Kapama now adjoins Timbavati and the renowned Kruger National Park
Over 400 hectares of game-rich land has been added to Kapama Private Game Reserve with the acquisition of a neighbouring property, known as Mokwalo. The addition of this land into Kapama means the reserve now borders onto the iconic Timbavati Reserve and the renowned Kruger National Park – South Africa’s flagship wildlife reserve.
Included in the acquired land is a portion of the perennial Klaserie River, which attracts abundant wildlife to the area. Leopard sightings are prolific in this section, which is good news for both game viewing and wildlife photographers. This newly acquired land is exclusively a wildlife zone, and no lodge is currently planned for construction there.
Kapama Private Game Reserve currently totals over 12 000 hectares of land, which is home to the Big Five and countless other species of mammals and birds.
Kapama Karula, River Lodge and Southern Camp have all been awarded Trip Advisor’s Certificate of Excellence, in June 2014. It’s a noteworthy accolade reflecting guests’ enjoyment and appreciation of these three world-class lodges.
Kapama chef lauded
Kapama Karula chef Gabriel Gopane recently won a coveted second place in the prestigious Jeunes Chef Rôtisseurs Lowveld competition, held in March. Gabriel’s trio of trout, duo of venison and prickly pear panacotta with homemade vanilla ice cream secured the award for him.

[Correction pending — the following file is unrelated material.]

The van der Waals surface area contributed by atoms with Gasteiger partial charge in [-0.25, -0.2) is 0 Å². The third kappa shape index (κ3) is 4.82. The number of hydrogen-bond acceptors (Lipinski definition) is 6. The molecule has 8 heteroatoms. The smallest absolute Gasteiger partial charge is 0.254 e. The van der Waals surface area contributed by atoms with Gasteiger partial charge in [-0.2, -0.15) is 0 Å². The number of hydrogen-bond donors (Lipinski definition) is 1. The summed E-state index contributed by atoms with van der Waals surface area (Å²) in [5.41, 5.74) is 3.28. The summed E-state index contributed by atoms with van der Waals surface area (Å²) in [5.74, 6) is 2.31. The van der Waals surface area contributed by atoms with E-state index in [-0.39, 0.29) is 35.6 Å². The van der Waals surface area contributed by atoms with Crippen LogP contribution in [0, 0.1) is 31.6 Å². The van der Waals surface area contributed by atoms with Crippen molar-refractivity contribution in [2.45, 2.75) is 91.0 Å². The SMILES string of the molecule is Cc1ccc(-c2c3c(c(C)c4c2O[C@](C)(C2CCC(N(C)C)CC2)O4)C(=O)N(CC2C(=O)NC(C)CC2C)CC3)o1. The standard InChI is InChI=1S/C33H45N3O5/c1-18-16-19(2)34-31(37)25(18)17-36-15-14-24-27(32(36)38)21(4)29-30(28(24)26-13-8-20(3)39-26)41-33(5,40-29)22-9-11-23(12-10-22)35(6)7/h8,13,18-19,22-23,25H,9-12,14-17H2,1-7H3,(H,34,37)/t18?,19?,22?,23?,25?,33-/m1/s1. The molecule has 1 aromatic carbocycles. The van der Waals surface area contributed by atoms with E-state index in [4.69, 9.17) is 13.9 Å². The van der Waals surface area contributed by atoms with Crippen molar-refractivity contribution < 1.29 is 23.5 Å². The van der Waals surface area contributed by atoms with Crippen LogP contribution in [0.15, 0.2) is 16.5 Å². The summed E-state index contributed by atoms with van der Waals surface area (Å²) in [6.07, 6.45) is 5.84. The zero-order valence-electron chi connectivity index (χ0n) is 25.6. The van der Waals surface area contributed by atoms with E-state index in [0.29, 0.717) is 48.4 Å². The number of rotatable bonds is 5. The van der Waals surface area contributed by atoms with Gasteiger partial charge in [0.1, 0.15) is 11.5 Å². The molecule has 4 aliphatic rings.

New custom video for Kapama
Renowned wildlife photographer Heinrich van den Berg has completed the shooting of Kapama’s first official video to showcase the reserve. Simply called Kapama Private Game Reserve, the short five-minute clip gives an overview of Kapama’s various attractions and offerings.
Southern Camp completed
Construction on Southern Camp was halted when Kapama’s flagship lodge, Kapama Karula, was destroyed by floods in 2012. With Kapama Karula rebuilt, renovation and construction at Southern Camp resumed and was completed in December 2013.Read more...
Record rainfall on the reserve
Kapama has received record rainfall for 2014 – even more than during the floods of 2012, but without serious damage to the reserve or property. This means that wildlife have abundant vegetation to carry them through winter and a higher birth rate is expected, with a resultant increase in population numbers across all animal species.